Pregnancy and Birth Prep: Yes there are options!
While pregnancy can be an exciting time, it causes a lot of changes in the body that can leave the pregnant person in a lot of discomfort and pain. Because these changes are natural, I often hear people say things like “I just have to get through a few more months” or “There is no point addressing something that is temporary”. While I understand that pregnancy is temporary and that there are a million other things on a pregnant person’s plate, I want everyone to know that you do not have to live with all of these pains and that you can actually do a lot to promote a safe and healthy pregnancy that prepares you for birth.
I wanted to take this time to explain some of the most common things I address for my pregnant patients.
Low back/SI joint/Pubic Symphysis pain: This is probably the most common complaint we see in our pregnant patients. Because it is so common, people often feel they should just “deal with it” and that it is a normal part of the process. If you are having low back pain or pain in the SI joint, there are a million things we can do to address them. Some of the most common symptoms we see are:
- Pain/discomfort in the low back, especially after sitting or standing for a long period of time.
- Pain in lower spine/buttock area when standing on one leg, turning, or walking up and down stairs.
- Pain in pubic area with walking and standing on one leg.
- Pain increases as the day goes on.
Round Ligament Pain: The round ligaments are on either side of the uterus and support the uterus in its proper position. As the uterus grows, the round ligament stretches, and we often experience pain/discomfort, usually because the pelvis is not moving how it should be. The most common symptoms we see are:
- Intense stretching/spasming feeling in lower abdomen when rolling over in bed, coughing, sneezing, etc.
- It’s more common in the right abdomen but can occur on either side.
Stress Urinary Incontinence: The pelvic floor plays a part in bowel, bladder, and sexual function. There are many reasons as to why we see pelvic floor dysfunction in pregnancy, but in general, it can be explained by the sudden increase in weight on the pelvic floor girdle from the baby growing, which causes the muscles to work overtime. They can either respond by over activating and causing fatigue, or by stretching out. Either way, people will often experience:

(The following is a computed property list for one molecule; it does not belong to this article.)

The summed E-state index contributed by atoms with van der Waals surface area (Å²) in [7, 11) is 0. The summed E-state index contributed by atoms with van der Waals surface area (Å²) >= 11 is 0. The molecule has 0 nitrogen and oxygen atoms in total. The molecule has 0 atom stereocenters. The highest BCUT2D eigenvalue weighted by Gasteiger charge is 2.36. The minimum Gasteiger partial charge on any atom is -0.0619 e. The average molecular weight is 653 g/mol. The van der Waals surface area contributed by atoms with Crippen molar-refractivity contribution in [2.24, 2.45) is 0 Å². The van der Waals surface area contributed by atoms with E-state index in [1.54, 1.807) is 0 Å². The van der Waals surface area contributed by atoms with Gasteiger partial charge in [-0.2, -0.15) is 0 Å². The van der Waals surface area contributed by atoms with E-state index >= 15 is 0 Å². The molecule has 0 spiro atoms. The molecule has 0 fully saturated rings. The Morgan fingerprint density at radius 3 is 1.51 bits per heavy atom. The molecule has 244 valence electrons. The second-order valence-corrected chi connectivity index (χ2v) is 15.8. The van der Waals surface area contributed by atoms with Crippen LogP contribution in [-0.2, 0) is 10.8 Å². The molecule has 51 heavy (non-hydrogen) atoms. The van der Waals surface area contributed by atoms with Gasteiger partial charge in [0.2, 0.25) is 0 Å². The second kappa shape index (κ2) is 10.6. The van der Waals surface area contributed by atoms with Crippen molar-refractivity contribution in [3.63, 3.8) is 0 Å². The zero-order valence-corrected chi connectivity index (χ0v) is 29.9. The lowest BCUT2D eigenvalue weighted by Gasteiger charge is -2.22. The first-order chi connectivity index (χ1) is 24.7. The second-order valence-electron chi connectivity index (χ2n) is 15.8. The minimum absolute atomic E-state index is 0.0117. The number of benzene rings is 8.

- Urinary leakage with sneezing, coughing, and some physical activity.
- Pain with intercourse/insertion
Meralgia Paresthetica: This fancy word means “pain in thigh” and refers to an abnormal sensation from the lateral cutaneous femoral nerve. This nerve provides sensation to the outer side of the upper thigh. During pregnancy, the nerve can get stretched or irritated if it is not able to move or function properly. Because of this, most people experience symptoms like:
- Painful/abnormal sensation along the outer thigh.
- Feeling of water being poured down the leg.
Birth Preparation: There are a lot of things we can do to prepare the body for birth. There is a lot of evidence showing that conservative techniques such as perineal massage and pelvic floor muscle training can help decrease the rate of perineal tearing during vaginal births. Even if you have a planned c-section, pelvic floor muscle training has been shown to improve birthing outcomes for both vaginal and cesarean deliveries. If vaginal birth is the goal, we start to prepare the body for birth. There are a couple of ways we can do this:
1) Perineal massage: This technique is a manual intervention that aims to stretch the perineum in order to prime the structures for birth.
2) Breathing strategies: This training is a little different than the breathing strategies you will go over in a typical pelvic health session that is focused on training the pelvic floor. During vaginal delivery, it is important for the pelvic floor muscles to be able to “get out of the way” so that the muscles of the uterus can do their job. The goal of this technique is to help the birthing person find a strategy that allows this to happen.
3) Birthing positions: If your provider allows for different birthing positions (most do now-a-days), we are able to determine which positions allow your pelvic floor muscles to be the most relaxed.
All of these techniques and strategies have shown to provide improved birthing and postpartum outcomes. Perineal tearing, either from episiotomy or natural lacerations, can impact the function of the pelvic floor muscles and causes a lot of the postpartum pelvic floor muscle dysfunction we see in new parents.
If you are pregnant and are experiencing any discomfort or just want to be prepared for birth, we want you to know that there is help. Learn how pelvic health physical therapy can better help you through pregnancy and birth by contacting us and taking advantage of our free 10 minute consultation.
Blog post written by Dr. Tyler Kornblum, PT, DPT, ATC